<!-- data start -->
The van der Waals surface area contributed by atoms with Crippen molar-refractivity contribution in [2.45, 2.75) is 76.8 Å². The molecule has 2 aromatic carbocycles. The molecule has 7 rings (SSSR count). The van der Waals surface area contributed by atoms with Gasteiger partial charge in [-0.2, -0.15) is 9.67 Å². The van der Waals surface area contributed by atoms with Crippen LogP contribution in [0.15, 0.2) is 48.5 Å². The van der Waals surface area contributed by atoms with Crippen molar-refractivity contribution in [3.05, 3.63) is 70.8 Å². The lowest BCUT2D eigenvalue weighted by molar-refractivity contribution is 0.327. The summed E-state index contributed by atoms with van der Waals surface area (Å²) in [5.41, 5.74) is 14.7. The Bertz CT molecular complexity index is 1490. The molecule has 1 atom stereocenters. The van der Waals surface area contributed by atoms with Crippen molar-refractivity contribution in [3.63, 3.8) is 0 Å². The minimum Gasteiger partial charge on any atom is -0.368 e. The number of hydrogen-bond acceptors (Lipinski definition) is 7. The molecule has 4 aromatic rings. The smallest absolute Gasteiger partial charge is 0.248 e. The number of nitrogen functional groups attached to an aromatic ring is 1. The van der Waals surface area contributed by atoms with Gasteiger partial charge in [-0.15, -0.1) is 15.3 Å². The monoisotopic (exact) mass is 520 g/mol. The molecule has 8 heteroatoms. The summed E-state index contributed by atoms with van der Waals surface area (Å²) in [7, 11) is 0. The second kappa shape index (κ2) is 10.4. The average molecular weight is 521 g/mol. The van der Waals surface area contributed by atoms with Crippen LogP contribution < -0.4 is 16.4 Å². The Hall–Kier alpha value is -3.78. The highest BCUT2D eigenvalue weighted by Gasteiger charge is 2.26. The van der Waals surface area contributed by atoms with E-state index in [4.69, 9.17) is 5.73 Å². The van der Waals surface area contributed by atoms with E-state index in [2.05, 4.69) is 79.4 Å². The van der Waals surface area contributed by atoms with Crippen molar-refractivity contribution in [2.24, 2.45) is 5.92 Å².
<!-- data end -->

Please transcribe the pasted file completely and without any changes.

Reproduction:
The van der Waals surface area contributed by atoms with Crippen molar-refractivity contribution in [2.45, 2.75) is 76.8 Å². The molecule has 2 aromatic carbocycles. The molecule has 7 rings (SSSR count). The van der Waals surface area contributed by atoms with Gasteiger partial charge in [-0.2, -0.15) is 9.67 Å². The van der Waals surface area contributed by atoms with Crippen LogP contribution in [0.15, 0.2) is 48.5 Å². The van der Waals surface area contributed by atoms with Crippen molar-refractivity contribution in [3.05, 3.63) is 70.8 Å². The lowest BCUT2D eigenvalue weighted by molar-refractivity contribution is 0.327. The summed E-state index contributed by atoms with van der Waals surface area (Å²) in [5.41, 5.74) is 14.7. The Bertz CT molecular complexity index is 1490. The molecule has 1 atom stereocenters. The van der Waals surface area contributed by atoms with Crippen molar-refractivity contribution in [3.63, 3.8) is 0 Å². The minimum Gasteiger partial charge on any atom is -0.368 e. The number of hydrogen-bond acceptors (Lipinski definition) is 7. The molecule has 4 aromatic rings. The smallest absolute Gasteiger partial charge is 0.248 e. The number of nitrogen functional groups attached to an aromatic ring is 1. The van der Waals surface area contributed by atoms with Gasteiger partial charge in [-0.15, -0.1) is 15.3 Å². The monoisotopic (exact) mass is 520 g/mol. The molecule has 8 heteroatoms. The summed E-state index contributed by atoms with van der Waals surface area (Å²) in [7, 11) is 0. The second kappa shape index (κ2) is 10.4. The average molecular weight is 521 g/mol. The van der Waals surface area contributed by atoms with Crippen LogP contribution < -0.4 is 16.4 Å². The Hall–Kier alpha value is -3.78. The highest BCUT2D eigenvalue weighted by Gasteiger charge is 2.26. The van der Waals surface area contributed by atoms with E-state index in [4.69, 9.17) is 5.73 Å². The van der Waals surface area contributed by atoms with E-state index in [2.05, 4.69) is 79.4 Å². The van der Waals surface area contributed by atoms with Crippen molar-refractivity contribution in [2.24, 2.45) is 5.92 Å².